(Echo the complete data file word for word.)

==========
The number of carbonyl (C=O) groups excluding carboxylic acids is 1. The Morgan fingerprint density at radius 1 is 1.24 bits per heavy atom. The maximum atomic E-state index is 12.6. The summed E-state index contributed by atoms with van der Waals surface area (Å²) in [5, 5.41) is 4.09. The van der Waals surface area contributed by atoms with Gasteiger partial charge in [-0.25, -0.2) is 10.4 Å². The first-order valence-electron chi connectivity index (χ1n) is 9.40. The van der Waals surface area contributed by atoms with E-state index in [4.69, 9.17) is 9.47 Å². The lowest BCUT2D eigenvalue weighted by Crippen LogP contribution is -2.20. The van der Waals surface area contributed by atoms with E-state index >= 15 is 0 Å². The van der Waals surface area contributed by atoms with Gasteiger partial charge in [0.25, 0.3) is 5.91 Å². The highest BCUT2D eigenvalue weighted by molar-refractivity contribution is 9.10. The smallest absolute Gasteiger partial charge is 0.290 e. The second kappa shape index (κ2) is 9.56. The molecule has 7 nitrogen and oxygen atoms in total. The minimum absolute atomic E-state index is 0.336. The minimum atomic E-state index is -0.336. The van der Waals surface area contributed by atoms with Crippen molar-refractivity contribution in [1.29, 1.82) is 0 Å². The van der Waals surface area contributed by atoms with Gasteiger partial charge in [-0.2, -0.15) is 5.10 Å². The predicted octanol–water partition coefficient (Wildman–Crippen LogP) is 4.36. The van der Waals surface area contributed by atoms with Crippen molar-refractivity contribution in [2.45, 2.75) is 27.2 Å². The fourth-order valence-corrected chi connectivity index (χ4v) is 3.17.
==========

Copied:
The number of carbonyl (C=O) groups excluding carboxylic acids is 1. The Morgan fingerprint density at radius 1 is 1.24 bits per heavy atom. The maximum atomic E-state index is 12.6. The summed E-state index contributed by atoms with van der Waals surface area (Å²) in [5, 5.41) is 4.09. The van der Waals surface area contributed by atoms with Gasteiger partial charge in [-0.25, -0.2) is 10.4 Å². The first-order valence-electron chi connectivity index (χ1n) is 9.40. The van der Waals surface area contributed by atoms with E-state index in [4.69, 9.17) is 9.47 Å². The lowest BCUT2D eigenvalue weighted by Crippen LogP contribution is -2.20. The van der Waals surface area contributed by atoms with E-state index >= 15 is 0 Å². The van der Waals surface area contributed by atoms with Gasteiger partial charge in [0.25, 0.3) is 5.91 Å². The highest BCUT2D eigenvalue weighted by molar-refractivity contribution is 9.10. The smallest absolute Gasteiger partial charge is 0.290 e. The second kappa shape index (κ2) is 9.56. The molecule has 7 nitrogen and oxygen atoms in total. The minimum absolute atomic E-state index is 0.336. The minimum atomic E-state index is -0.336. The van der Waals surface area contributed by atoms with Crippen molar-refractivity contribution in [1.29, 1.82) is 0 Å². The van der Waals surface area contributed by atoms with Gasteiger partial charge in [-0.2, -0.15) is 5.10 Å². The predicted octanol–water partition coefficient (Wildman–Crippen LogP) is 4.36. The van der Waals surface area contributed by atoms with Crippen molar-refractivity contribution in [2.45, 2.75) is 27.2 Å². The fourth-order valence-corrected chi connectivity index (χ4v) is 3.17.